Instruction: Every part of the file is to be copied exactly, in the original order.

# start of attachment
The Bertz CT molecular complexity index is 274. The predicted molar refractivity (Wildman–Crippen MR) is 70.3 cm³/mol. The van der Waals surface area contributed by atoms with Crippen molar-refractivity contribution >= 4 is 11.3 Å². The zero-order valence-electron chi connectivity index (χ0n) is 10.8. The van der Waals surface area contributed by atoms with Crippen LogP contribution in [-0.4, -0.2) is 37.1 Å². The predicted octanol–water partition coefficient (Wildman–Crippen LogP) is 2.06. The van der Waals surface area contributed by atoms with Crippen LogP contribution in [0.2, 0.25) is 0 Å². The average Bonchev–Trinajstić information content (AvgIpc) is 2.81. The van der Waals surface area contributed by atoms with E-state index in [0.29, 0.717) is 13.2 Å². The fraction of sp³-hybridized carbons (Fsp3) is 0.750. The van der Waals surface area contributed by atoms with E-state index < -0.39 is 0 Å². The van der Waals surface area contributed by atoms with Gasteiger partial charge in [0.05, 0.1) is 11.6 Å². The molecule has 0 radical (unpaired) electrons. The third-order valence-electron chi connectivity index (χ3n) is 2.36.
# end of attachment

The Bertz CT molecular complexity index is 274. The predicted molar refractivity (Wildman–Crippen MR) is 70.3 cm³/mol. The van der Waals surface area contributed by atoms with Crippen molar-refractivity contribution >= 4 is 11.3 Å². The zero-order valence-electron chi connectivity index (χ0n) is 10.8. The van der Waals surface area contributed by atoms with Crippen LogP contribution in [-0.4, -0.2) is 37.1 Å². The predicted octanol–water partition coefficient (Wildman–Crippen LogP) is 2.06. The van der Waals surface area contributed by atoms with Crippen LogP contribution in [0.2, 0.25) is 0 Å². The average Bonchev–Trinajstić information content (AvgIpc) is 2.81. The van der Waals surface area contributed by atoms with E-state index in [0.29, 0.717) is 13.2 Å². The fraction of sp³-hybridized carbons (Fsp3) is 0.750. The van der Waals surface area contributed by atoms with E-state index < -0.39 is 0 Å². The van der Waals surface area contributed by atoms with Gasteiger partial charge in [0.05, 0.1) is 11.6 Å². The molecule has 0 radical (unpaired) electrons. The third-order valence-electron chi connectivity index (χ3n) is 2.36.